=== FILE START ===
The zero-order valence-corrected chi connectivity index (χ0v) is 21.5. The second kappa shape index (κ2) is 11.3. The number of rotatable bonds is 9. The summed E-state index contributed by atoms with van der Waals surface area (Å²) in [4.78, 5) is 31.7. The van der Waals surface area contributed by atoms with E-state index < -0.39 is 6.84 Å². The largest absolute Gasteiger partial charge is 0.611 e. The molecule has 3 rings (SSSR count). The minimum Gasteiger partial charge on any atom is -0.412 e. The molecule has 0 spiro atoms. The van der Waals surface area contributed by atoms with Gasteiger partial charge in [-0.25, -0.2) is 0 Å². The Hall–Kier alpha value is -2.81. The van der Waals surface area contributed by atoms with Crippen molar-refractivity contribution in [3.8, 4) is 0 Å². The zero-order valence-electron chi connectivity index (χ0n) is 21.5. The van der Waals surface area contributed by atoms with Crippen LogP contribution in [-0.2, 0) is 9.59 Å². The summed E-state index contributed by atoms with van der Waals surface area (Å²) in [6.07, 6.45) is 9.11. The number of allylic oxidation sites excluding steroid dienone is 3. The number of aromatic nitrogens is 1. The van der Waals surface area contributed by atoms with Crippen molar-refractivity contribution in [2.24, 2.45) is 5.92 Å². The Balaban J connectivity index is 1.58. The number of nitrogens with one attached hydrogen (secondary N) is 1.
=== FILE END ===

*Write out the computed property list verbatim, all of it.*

The zero-order valence-corrected chi connectivity index (χ0v) is 21.5. The second kappa shape index (κ2) is 11.3. The number of rotatable bonds is 9. The summed E-state index contributed by atoms with van der Waals surface area (Å²) in [4.78, 5) is 31.7. The van der Waals surface area contributed by atoms with E-state index < -0.39 is 6.84 Å². The largest absolute Gasteiger partial charge is 0.611 e. The molecule has 3 rings (SSSR count). The minimum Gasteiger partial charge on any atom is -0.412 e. The molecule has 0 spiro atoms. The van der Waals surface area contributed by atoms with Gasteiger partial charge in [-0.25, -0.2) is 0 Å². The Hall–Kier alpha value is -2.81. The van der Waals surface area contributed by atoms with Crippen molar-refractivity contribution in [3.8, 4) is 0 Å². The zero-order valence-electron chi connectivity index (χ0n) is 21.5. The van der Waals surface area contributed by atoms with Crippen LogP contribution in [-0.2, 0) is 9.59 Å². The summed E-state index contributed by atoms with van der Waals surface area (Å²) in [6.07, 6.45) is 9.11. The number of allylic oxidation sites excluding steroid dienone is 3. The number of aromatic nitrogens is 1. The van der Waals surface area contributed by atoms with Crippen molar-refractivity contribution in [2.24, 2.45) is 5.92 Å². The Balaban J connectivity index is 1.58. The number of nitrogens with one attached hydrogen (secondary N) is 1.